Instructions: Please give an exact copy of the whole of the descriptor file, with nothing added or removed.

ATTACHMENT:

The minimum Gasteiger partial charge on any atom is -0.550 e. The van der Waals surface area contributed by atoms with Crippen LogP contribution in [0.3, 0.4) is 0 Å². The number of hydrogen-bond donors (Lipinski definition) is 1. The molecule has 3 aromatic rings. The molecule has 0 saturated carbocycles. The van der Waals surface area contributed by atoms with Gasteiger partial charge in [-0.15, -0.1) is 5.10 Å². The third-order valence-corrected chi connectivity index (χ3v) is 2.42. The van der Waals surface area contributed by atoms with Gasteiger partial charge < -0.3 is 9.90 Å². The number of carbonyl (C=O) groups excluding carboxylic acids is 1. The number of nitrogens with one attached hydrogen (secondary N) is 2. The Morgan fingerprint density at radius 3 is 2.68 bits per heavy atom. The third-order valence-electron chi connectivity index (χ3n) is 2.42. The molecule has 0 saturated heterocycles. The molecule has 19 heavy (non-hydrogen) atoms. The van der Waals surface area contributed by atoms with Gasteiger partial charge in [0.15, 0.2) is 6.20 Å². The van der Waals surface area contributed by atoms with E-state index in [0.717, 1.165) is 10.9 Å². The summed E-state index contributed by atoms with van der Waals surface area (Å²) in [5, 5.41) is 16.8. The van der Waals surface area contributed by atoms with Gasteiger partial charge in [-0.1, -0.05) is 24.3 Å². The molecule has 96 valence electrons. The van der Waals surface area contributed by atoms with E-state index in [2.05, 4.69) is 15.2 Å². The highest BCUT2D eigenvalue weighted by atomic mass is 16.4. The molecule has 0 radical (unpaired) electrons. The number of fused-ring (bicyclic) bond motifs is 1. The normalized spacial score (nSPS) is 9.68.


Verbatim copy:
The minimum Gasteiger partial charge on any atom is -0.550 e. The van der Waals surface area contributed by atoms with Crippen LogP contribution in [0.3, 0.4) is 0 Å². The number of hydrogen-bond donors (Lipinski definition) is 1. The molecule has 3 aromatic rings. The molecule has 0 saturated carbocycles. The van der Waals surface area contributed by atoms with Gasteiger partial charge in [-0.15, -0.1) is 5.10 Å². The third-order valence-corrected chi connectivity index (χ3v) is 2.42. The van der Waals surface area contributed by atoms with Gasteiger partial charge < -0.3 is 9.90 Å². The number of carbonyl (C=O) groups excluding carboxylic acids is 1. The number of nitrogens with one attached hydrogen (secondary N) is 2. The Morgan fingerprint density at radius 3 is 2.68 bits per heavy atom. The third-order valence-electron chi connectivity index (χ3n) is 2.42. The molecule has 0 saturated heterocycles. The molecule has 19 heavy (non-hydrogen) atoms. The van der Waals surface area contributed by atoms with Gasteiger partial charge in [0.15, 0.2) is 6.20 Å². The van der Waals surface area contributed by atoms with E-state index in [0.717, 1.165) is 10.9 Å². The summed E-state index contributed by atoms with van der Waals surface area (Å²) in [5, 5.41) is 16.8. The van der Waals surface area contributed by atoms with Gasteiger partial charge in [-0.1, -0.05) is 24.3 Å². The molecule has 96 valence electrons. The van der Waals surface area contributed by atoms with E-state index in [2.05, 4.69) is 15.2 Å². The highest BCUT2D eigenvalue weighted by atomic mass is 16.4. The molecule has 0 radical (unpaired) electrons. The number of fused-ring (bicyclic) bond motifs is 1. The normalized spacial score (nSPS) is 9.68.